Margaret Wertheim: Physics on the Fringe


Physics on the Fringe describes work done by amateurs, people rejected by the academic establishment and rejecting orthodox academic beliefs. They are often self-taught and ignorant of higher mathematics. Mathematics is the language spoken by the professionals. The amateurs offer an alternative set of visions. Their imagined worlds are concrete rather than abstract, physical rather than mathematical. Many of them belong to the Natural Philosophy Alliance, an informal organization known to its friends as the NPA.

Margaret Wertheim’s book Physics on the Fringe: Smoke Rings, Circlons, and Alternative Theories of Everything discusses her encounters with the natural philosophers. She is interested in them as characters in a human tragedy, with the seriousness and dignity that tragedy imposes. Her leading character is Jim Carter, and her main theme is the story of his life and work. Unlike most of the philosophical dreamers, Carter is a capable engineer and does real experiments to test his ideas. He runs a successful business that gives him leisure to pursue his dreams. He is a man of many talents, with one fatal flaw. for more on this book go to:

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One critical experience that defined the direction I was to go in as I entered university, and whether I was to go into the sciences or the arts, was my unsuccessful effort to grasp matriculation physics. From early September to some time in November 1962 I tried to disentangle the mysteries of physics. The difficulties associated with acceleration due to gravity, speeds of 32 feet per second per second, et cetera, were beyond me. I must have spent an average of an hour each night in my homework sessions for nearly three months doing physics ‘problems.’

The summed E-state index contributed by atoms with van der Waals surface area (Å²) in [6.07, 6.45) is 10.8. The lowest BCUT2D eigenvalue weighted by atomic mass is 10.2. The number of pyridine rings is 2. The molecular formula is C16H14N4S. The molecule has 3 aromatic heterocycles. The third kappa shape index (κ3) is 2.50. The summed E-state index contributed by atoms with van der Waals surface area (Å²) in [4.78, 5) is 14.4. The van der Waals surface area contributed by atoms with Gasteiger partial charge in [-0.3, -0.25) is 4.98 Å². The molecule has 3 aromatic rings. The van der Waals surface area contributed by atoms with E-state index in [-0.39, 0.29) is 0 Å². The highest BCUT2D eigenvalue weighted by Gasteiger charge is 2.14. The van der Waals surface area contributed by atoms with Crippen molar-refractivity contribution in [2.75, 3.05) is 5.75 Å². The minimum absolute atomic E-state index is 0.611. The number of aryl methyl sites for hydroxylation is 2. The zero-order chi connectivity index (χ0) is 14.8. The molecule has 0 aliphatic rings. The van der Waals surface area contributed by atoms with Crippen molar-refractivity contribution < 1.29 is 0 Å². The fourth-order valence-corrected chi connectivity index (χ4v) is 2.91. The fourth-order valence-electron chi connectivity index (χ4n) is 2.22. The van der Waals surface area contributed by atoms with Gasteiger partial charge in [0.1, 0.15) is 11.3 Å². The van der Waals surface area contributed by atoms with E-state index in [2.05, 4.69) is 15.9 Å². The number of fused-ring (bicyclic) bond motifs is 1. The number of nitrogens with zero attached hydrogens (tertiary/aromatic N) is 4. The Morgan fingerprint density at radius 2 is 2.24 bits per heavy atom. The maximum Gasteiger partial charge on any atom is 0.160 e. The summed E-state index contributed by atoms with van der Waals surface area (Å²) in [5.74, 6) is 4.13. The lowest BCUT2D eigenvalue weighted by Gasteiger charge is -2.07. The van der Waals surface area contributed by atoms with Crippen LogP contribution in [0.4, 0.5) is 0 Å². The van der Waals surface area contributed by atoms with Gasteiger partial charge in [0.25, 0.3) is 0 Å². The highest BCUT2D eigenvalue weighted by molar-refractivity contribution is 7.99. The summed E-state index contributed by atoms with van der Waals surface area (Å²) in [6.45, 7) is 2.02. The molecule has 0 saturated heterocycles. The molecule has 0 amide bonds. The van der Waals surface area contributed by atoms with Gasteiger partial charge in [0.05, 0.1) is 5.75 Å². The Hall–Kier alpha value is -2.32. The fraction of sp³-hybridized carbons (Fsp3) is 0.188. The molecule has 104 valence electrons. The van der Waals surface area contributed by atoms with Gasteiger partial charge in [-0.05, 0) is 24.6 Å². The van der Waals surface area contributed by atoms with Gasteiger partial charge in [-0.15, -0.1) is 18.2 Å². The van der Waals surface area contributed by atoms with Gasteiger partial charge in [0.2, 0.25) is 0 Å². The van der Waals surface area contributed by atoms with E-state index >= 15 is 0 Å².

But it was to no avail; I knew I was not going to pass physics if I stayed in that course, so I switched to history several weeks before the Christmas exam. I got the highest mark in the class in history, an 80, and I never attended one class. This seemed to confirm to me that the arts and not the sciences was the direction of my career. I entered university in September of 1963 in an arts degree program. How accurate that confirmation was hardly mattered because without physics in my grade 13 in 1962, my matriculation year in Ontario, the entire world of the sciences, medicine and law, were just not available for me to pursue.